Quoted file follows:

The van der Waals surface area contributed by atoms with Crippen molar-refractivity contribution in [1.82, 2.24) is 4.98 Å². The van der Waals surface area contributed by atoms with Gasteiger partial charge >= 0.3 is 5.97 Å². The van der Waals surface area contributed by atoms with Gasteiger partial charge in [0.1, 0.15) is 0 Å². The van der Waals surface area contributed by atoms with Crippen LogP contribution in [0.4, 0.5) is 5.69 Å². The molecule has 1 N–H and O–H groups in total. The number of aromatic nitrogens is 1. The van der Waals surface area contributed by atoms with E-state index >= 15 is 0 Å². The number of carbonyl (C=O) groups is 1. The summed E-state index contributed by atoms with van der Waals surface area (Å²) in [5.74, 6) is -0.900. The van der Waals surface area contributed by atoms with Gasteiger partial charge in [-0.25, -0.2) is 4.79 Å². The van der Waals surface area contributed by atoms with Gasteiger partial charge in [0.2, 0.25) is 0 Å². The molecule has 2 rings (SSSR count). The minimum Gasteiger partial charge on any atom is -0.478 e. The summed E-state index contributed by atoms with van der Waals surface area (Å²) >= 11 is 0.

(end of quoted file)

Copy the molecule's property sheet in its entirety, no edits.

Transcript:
The van der Waals surface area contributed by atoms with Crippen molar-refractivity contribution in [1.82, 2.24) is 4.98 Å². The van der Waals surface area contributed by atoms with Gasteiger partial charge >= 0.3 is 5.97 Å². The van der Waals surface area contributed by atoms with Gasteiger partial charge in [0.1, 0.15) is 0 Å². The van der Waals surface area contributed by atoms with Crippen LogP contribution in [0.4, 0.5) is 5.69 Å². The molecule has 1 N–H and O–H groups in total. The number of aromatic nitrogens is 1. The van der Waals surface area contributed by atoms with E-state index >= 15 is 0 Å². The number of carbonyl (C=O) groups is 1. The summed E-state index contributed by atoms with van der Waals surface area (Å²) in [5.74, 6) is -0.900. The van der Waals surface area contributed by atoms with Gasteiger partial charge in [-0.25, -0.2) is 4.79 Å². The van der Waals surface area contributed by atoms with Gasteiger partial charge in [0.2, 0.25) is 0 Å². The molecule has 2 rings (SSSR count). The minimum Gasteiger partial charge on any atom is -0.478 e. The summed E-state index contributed by atoms with van der Waals surface area (Å²) >= 11 is 0.